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Lazarides Rathbone welcomes back Irish painter Conor Harrington with a new exhibition from 2 March. Entitled ‘Dead Meat’, Harrington's feast has the air of a last supper, ostentatious in its excesses and debauched in its crumbling beauty.
Making a departure from the battle scenes, posturing, and overt masculinity of his previous work this new body takes a step indoors with a behind-the-scenes look at men of power. From an elaborate photo-shoot involving six models, costumes, taxidermy, and props Harrington has recreated an 18th-century feast. His interest in this period refers to an era when European power was at its peak and examines its heritage in contemporary society given the uncertainty within the Eurozone, as the Asian markets’ rise and established power structures shift.
Harrington raids art history, particularly the tradition of painting, as he samples classics and reworks with free association. The largest canvas from his show depicts a female nude reclining on a table, observing both herself and the view through a mirror — a direct nod to The Rokeby Venus by Velsasquez. Referencing Manet’s Déjuner sur L’Herbe, the artist has clothed his male subjects in traditional 18th-Century garb in contrast to their female counterparts who appear in the nude. While prostitutes from the street have been traditionally employed as models, Harrington has opted for a 21st-century approach, sourcing his girls through topless model websites in search of exemplary post-feminist beauties with no qualms about profiting from their physiques in what has become an increasingly body-conscious and pornography-soaked culture. Subtly reworking historical narratives and replacing ethnicities, ‘Mary’ is displayed as a young topless black woman, and the offerings from the ‘Three Wise Men’ lifeless birds and the gift of flesh: death is at the centre of glory and finery.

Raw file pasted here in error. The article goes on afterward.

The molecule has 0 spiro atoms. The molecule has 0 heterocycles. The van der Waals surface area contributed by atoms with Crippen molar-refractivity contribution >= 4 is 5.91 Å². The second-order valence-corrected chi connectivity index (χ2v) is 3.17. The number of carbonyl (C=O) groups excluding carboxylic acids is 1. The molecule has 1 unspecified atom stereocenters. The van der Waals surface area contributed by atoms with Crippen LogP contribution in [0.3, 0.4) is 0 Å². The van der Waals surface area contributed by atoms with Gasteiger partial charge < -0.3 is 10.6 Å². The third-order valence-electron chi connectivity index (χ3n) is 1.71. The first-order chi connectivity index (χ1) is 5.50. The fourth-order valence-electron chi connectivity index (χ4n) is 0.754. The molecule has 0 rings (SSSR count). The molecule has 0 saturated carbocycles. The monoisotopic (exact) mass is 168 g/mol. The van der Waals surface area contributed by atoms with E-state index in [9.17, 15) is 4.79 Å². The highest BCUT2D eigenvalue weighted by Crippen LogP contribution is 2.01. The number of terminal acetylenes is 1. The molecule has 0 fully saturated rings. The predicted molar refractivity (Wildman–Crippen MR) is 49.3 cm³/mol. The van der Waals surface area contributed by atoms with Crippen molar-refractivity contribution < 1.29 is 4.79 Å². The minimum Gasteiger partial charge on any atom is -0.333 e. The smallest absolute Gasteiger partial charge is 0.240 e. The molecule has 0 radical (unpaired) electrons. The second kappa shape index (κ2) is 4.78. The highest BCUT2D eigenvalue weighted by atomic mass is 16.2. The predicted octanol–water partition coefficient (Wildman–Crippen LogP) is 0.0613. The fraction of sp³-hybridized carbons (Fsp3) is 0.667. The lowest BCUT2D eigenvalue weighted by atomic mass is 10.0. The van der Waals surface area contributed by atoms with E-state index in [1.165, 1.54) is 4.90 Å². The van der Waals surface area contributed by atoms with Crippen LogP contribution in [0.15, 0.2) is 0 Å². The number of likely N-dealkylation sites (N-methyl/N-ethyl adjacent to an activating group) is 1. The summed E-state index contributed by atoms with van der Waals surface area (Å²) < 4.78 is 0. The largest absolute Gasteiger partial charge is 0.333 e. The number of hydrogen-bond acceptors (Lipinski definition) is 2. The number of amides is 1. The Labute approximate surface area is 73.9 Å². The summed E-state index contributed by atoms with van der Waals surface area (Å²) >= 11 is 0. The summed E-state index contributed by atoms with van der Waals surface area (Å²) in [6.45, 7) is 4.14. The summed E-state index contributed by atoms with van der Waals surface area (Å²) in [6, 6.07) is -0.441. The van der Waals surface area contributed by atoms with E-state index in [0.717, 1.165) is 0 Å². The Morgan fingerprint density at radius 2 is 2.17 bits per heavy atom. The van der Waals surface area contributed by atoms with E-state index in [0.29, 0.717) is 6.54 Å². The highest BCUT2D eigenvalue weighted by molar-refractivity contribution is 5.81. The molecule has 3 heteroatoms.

Harrington’s choice of materials — oil on canvas paired intermixed with spray paint — highlights the establishment and its downfall, a consistent theme from his previous work. His scenes so carefully constructed and beautifully rendered, Harrington thinks nothing of brandishing a can of bitumen black spray paint and vandalizing his own careful creation. The dialogue between graffiti and traditional fine art, abstraction and realism, form the backbone of his continuing output.
Lazarides Rathbone, 11 Rathbone Place, W1T 1HR + 44 (0) 207 636 5443
Tuesday – Saturday 11 a.m. – 7 p.m., admission free